The garden is now tucked in for the winter. Steve planted the garlic a few weeks ago and mulched over the top. Last weekend we dug up the rosemary plant and moved it into the house. We're also trying to keep some oregano and thyme alive for a few months.
This is my little corner next to the wood stove. Look how huge the rosemary is!! We had to use a big, metal pot for it. I'll look for a nicer tray for underneath. I'm sitting in that chair right now as I write this.
Here is sunrise over the garden. (You can see the kale on the left.)
We still have Brussels sprouts in the garden and we're pulling a stalk maybe twice a week. We also have a bit of kale left that I can pick.
Last night we had the most amazing dinner. Steve went grouse hunting on Sunday and got one! We had grouse, Brussels sprouts and little baked squash for dinner. Here's how to cook a grouse.
Cooking a Grouse
1 Grouse (or pheasant or chicken breasts or Cornish game hen)
1/2 onion chopped fine (or two shallots chopped fine)
2 Tablespoons butter
1 tsp salt
1 cup white wine
1/2 cup heavy cream
We removed the skin from the grouse.
In a medium sauce pot, saute the onions in the butter and salt until they are translucent. Add the wine to the pot and nestle the grouse in the pot, breast side up. Put a lid on the pot and let it simmer very slowly for about 30 minutes. You will need to cook longer for larger cuts of meat. When the bird is done (juices run clear when you pierce the flesh) remove it from the pot. Whisk the cream into the sauce and let it simmer a little to reduce it to a nice sauce consistency. We don't eat wheat, so I didn't add any flour to thicken the sauce. Thinner sauce is just fine.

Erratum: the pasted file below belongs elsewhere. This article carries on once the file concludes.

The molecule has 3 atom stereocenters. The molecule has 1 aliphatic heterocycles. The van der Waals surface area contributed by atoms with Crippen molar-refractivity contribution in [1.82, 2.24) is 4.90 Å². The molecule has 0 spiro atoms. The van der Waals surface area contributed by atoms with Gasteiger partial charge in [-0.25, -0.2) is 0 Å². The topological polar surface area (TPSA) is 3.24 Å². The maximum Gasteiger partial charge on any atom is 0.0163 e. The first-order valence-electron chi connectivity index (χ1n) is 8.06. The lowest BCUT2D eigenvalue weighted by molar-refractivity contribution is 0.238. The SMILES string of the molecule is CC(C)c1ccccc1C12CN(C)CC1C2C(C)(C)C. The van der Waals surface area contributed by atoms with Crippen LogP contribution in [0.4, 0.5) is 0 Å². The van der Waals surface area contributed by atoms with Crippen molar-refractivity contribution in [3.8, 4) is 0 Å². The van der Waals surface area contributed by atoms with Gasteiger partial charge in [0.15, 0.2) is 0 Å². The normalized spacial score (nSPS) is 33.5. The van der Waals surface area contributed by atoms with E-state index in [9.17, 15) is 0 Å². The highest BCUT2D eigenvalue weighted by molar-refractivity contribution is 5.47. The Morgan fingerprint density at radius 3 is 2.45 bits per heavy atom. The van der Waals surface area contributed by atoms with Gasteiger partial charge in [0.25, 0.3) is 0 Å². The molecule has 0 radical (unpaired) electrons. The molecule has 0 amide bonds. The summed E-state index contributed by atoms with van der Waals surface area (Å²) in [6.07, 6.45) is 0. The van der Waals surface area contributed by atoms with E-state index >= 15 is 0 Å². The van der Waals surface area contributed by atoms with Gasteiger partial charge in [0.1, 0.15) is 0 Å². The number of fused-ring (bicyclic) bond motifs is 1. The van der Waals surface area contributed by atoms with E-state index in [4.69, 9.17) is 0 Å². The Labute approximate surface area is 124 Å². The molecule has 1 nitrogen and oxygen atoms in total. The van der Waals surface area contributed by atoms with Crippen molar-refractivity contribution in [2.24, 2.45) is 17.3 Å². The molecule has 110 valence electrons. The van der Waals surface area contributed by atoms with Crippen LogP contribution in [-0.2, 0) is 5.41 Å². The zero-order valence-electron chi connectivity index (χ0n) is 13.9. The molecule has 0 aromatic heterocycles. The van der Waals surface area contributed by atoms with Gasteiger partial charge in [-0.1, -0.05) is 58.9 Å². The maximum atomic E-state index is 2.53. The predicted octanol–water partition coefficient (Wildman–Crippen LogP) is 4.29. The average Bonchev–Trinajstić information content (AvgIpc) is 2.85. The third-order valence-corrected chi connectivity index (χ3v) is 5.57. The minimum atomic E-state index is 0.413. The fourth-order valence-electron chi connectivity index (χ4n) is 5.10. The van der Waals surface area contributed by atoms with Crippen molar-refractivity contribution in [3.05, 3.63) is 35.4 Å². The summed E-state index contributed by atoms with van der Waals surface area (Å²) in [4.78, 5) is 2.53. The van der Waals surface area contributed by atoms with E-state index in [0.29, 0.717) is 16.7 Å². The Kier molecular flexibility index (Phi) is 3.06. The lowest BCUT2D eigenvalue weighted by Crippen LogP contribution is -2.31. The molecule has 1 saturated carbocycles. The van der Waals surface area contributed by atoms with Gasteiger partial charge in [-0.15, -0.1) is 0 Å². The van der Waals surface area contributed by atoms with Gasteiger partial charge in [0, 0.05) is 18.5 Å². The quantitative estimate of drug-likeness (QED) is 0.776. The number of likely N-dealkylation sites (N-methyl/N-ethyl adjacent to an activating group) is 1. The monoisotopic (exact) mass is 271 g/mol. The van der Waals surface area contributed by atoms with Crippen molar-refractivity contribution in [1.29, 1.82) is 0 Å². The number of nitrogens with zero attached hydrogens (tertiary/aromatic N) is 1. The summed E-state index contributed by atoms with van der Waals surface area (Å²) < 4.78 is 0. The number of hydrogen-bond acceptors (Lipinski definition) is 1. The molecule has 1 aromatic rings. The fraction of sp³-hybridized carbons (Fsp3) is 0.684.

This weekend is deer hunting opener. We're hoping to get at least two deer this year to fill the freezer. Three would actually be best so we don't have to ration it during the year. Steve and I both have a tag and he'll also head to Wisconsin in late November to try for one there.
I've been busy in the studio. I worked on a very complicated piece.
I was soldering the LAST little bezel and I melted down the entire left side. Argghh!! I had to take it all apart without melting anything else and remake the bezel for the left side, and then attach everything again. I also made the clasp, which is a box clasp with a carnelian stone embellishment.
The stones in this piece are Lahatonite on the bottom, agate on the top, hawk's eye in the middle, and then I peppered it with three small garnets and a peridot stone. The cord is made from blood stone and moss agate. It's very large, but doesn't feel heavy due to the open spaces between the stones.